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After the July 4 holiday weekend, the Department of Energy and Environmental Protection will reduce services in Connecticut’s 109 state parks.

(AP Photo/Mike Groll, File)

Connecticut’s Department of Energy and Environmental Protection (DEEP) released a new version of its ten-year plan for wildlife conservation last week. The plan describes the threats facing different plants, animals or habitats in the state, including White Nose Syndrome.

Davis Dunavin / WSHU

Last weekend, environmental conservation police in Connecticut charged a fisherman in Milford with possession of illegal fish. He allegedly had two striped bass hidden on his boat. That’s not unusual. What’s unusual is how police found the fish. It was the first time the state’s conservation police used a police dog to find suspected fish poachers.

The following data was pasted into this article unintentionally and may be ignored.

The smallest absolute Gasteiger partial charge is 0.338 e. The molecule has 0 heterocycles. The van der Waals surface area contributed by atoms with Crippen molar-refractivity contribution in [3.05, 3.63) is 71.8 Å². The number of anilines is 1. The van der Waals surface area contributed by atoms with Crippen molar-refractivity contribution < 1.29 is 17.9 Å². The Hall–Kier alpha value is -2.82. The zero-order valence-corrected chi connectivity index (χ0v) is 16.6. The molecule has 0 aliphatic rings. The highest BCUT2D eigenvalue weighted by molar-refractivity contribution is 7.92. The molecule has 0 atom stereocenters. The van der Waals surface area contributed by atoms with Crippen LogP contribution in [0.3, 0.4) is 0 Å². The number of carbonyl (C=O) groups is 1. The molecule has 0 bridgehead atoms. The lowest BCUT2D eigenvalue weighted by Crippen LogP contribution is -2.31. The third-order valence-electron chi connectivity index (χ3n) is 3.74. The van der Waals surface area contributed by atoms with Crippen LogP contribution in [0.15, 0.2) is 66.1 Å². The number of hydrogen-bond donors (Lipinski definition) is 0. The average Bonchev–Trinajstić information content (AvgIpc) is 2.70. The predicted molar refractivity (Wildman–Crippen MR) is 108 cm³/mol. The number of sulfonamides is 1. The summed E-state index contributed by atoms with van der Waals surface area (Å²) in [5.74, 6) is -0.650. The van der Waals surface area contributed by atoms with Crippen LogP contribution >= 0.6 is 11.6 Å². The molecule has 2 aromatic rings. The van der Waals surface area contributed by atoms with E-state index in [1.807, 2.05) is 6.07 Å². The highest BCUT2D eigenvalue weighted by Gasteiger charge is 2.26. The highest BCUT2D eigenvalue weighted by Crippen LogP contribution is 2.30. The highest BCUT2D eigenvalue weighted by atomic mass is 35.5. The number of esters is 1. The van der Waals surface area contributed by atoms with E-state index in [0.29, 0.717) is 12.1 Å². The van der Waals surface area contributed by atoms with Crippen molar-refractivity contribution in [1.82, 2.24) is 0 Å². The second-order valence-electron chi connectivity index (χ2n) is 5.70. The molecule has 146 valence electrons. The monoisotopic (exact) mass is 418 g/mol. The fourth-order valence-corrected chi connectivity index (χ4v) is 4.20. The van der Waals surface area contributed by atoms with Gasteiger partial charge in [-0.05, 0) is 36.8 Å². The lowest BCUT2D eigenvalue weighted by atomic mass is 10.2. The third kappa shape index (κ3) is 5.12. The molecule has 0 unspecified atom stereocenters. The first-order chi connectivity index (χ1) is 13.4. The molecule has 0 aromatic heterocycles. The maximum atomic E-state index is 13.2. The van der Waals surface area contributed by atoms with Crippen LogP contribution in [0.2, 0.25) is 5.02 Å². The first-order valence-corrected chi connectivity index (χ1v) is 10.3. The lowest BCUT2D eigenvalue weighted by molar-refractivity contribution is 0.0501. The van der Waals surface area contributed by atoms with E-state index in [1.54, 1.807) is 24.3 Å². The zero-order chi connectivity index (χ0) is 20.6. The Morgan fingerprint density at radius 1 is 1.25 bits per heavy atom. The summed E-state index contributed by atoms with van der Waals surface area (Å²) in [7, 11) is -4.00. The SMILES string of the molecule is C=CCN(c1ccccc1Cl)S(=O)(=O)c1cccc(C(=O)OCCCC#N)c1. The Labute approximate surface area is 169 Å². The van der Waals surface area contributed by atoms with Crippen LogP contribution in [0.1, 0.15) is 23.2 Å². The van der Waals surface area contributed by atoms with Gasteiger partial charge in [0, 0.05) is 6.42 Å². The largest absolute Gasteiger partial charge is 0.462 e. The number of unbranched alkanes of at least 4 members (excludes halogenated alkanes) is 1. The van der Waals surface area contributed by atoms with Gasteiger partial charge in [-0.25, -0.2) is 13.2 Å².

Officer Logiodice is one of four K9 officers on staff. He says his dog, Ruger, is a pretty high-energy dog.


About a third of Connecticut’s cities and towns are rejecting proposed state regulations for dealing with storm water runoff.

Leaders of the municipalities are denouncing the draft regulations.

The Connecticut Conference of Municipalities represents most of Connecticut’s towns and cities. It says the new draft regulations by the state Department of Energy and Environmental Protection dictate the frequency of street sweeping and the cleaning of storm water drainage systems that run into municipal sewers. And this imposes costs that towns and cities simply cannot afford. 

A proposal to replace a state-run waste to energy business in Connecticut with a new entity faced opposition at a meeting of the state General Assembly’s Environment Committee on Friday. Private waste haulers claim the proposal would put them out of business.